If you're looking for an indication of the pressure on investment banks to increase bonuses in 2021 vs. 2020, then Bank of America is it. After standing quietly in the shadows and watching while Goldman Sachs and JPMorgan proclaimed their intention of hiking bonuses by 50% and 40% respectively, Bank of America has now decided to do something similar.
Bloomberg reported on Friday that Bank of America plans to raise bonuses for its investment bankers by "more than 40%" this year, and that it plans to increase bonuses for people in its sales and trading business by "more than 30%." This is happening even though the fees earned by BofA's investment bankers last year were up by only 32%, and is even though fixed income sales and trading revenues fell by 9% in the first nine months and equities sales and trading revenues increased by only 23%.
BofA is paying over the odds to keep its people happy.
Naturally, the bank also reserves the right to inflict some disappointment. The BofA people briefing Bloomberg said bonuses for its bankers may 'vary significantly based on individual team performance, with some markedly below the average.' In fixed income trading, some parts of the business have been performing 'particularly well' and are likely to be paid more than others.
On the whole, though, BofA's pronouncement suggests that the substantial bonus increases coming at Goldman Sachs and JPMorgan are putting pressure on rivals to dig similarly deeply. At Bank of America, the pressure to pay is particularly acute after the bank allocated comparatively miserly bonuses in 2021 for 2020, prompting headhunters to warn of a wave of resignations if bonuses disappoint again. Bloomberg says the coming generous BofA bonuses (which are still being confirmed) will be a reflection of 'how businesses performed over the past two years,' implying they'll be partly to make amends for last year's parsimony.
The question now, then, is whether other banks will be obliged to do something similar. Citi and Morgan Stanley have been mysteriously silent on the size of their bonus pools. Deutsche Bank and Barclays have indicated that their bonuses will be up 20% and 25% respectively, which sounds a bit disappointing in the circumstances.
Banks that don't want to increase bonuses by huge amounts have a reasonable excuse. - After two years of elevated revenues, 2022 could be the year in which the banking sector returns to earth. However, this is precisely what BofA's own banking analyst Ebrahim Poonawala suggested in a note last week, and the bank seems to have sidestepped Poonawala's get-out clause. Instead, it seems that Bank of America post-Tom Montag will pay even better than BofA when Montag was around.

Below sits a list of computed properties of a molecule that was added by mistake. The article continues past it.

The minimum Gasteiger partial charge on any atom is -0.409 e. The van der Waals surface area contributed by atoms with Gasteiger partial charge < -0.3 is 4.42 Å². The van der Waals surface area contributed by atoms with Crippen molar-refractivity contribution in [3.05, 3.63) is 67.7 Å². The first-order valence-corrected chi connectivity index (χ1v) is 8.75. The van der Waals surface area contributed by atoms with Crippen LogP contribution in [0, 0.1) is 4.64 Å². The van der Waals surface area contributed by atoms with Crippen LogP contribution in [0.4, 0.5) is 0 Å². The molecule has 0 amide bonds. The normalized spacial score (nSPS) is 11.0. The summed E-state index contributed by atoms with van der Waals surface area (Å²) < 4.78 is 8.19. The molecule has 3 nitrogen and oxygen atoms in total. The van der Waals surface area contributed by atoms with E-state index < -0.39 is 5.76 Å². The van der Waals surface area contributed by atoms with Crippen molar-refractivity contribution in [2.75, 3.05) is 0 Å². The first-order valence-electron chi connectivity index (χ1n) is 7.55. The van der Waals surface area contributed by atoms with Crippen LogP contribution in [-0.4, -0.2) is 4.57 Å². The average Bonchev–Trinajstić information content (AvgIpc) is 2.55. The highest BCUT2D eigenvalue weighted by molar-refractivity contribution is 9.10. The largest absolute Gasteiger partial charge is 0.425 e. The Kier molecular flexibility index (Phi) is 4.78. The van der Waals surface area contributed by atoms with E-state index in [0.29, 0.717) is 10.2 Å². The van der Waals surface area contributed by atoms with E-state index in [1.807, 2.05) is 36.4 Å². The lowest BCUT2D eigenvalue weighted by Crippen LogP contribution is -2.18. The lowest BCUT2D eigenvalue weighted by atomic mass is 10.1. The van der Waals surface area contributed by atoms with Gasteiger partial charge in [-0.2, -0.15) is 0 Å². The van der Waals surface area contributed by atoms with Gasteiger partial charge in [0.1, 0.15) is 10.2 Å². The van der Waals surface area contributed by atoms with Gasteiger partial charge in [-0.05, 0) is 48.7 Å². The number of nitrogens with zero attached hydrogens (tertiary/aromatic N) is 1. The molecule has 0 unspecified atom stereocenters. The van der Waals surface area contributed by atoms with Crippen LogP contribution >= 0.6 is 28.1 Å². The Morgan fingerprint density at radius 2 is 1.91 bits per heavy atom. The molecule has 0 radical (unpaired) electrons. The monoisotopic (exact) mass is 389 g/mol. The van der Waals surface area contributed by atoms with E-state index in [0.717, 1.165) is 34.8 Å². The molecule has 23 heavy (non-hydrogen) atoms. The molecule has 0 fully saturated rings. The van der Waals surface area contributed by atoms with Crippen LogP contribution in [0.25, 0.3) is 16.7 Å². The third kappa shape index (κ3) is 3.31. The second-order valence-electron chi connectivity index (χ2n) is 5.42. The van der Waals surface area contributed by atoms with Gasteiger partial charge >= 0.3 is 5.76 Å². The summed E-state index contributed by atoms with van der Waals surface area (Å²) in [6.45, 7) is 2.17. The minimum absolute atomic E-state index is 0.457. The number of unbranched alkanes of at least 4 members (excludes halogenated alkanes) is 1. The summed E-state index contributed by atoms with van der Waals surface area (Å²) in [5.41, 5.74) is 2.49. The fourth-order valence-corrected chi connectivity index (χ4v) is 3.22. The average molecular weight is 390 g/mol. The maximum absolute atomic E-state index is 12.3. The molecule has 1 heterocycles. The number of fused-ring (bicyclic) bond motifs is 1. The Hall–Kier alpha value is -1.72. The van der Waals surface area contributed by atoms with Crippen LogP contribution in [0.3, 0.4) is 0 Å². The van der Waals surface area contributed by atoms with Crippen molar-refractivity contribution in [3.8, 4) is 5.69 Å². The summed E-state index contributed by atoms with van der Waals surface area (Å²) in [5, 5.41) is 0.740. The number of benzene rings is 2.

Separately, it's not easy being a rates strategist in the current market. It's even harder being a rates strategist who's also a working mother with school-age children.
Priya Misra, the head of rates strategy at TD Securities, says she's already sleep-deprived barely one week into the year. On one hand, Misra says she's still having to deal with COVID concerns that include testing her children before school each morning, on the other her job is increasingly demanding: "Instead of lower rates and Fed easing, we are grappling with how fast the Fed exits and how high rates can go higher. That can make anyone’s head spin.”
Although she's 43 and began her banking career in 2001, Misra reflects that she hasn't "lived through many episodes of a hawkish Fed.” This is making the current situation even harder to deal with.
Citi and Morgan Stanley are expected to communicate bonuses first, with both informing staff this Thursday. (Business Insider)
Citigroup staff in New York who don't get vaccinated by January 14th will be placed on unpaid leave and let go at the end of the month. More than 90% are vaccinated. (Bloomberg)
Credit Suisse Chairman Antonio Horta-Osorio will be rebuked for breaching COVID rules a second time and attending the Wimbledon tennis final without following Britain's quarantine rules. (Reuters)
Bob Sternfels, the new managing partner of McKinsey & Co, says the consulting firm is de-emphasizing employee tenure as a condition of promotion. "What that means is much more flexibility on time to partner, much more flexibility on the pathways to partner and much more flexibility on ways to have impact over time." (WSJ)
The problem with Hong Kong: it's the third least inoculated advanced economy, with just 62% of its population having received two doses of vaccine. Only 23% of the over-80 year-old population has had a first dose. (Bloomberg)
Citadel was the best performing multistrategy fund last year, with a return of 26%. (Bloomberg)
“You might have to go all the way out to 2024 before [banks'] earnings are higher than they were in 2021.” (Financial Times)
How my husband became addicted to day trading and racked up £300k in debts. (The Times)
In 2021, 27 major crypto firms hired 8,700 people. Many doubled in size. (The Block)
Larry Fink has a duck ringtone on his cellphone. (WSJ)
A barrister who claimed he was harassed at work for farting has lost his discrimination case. (RollonFriday)
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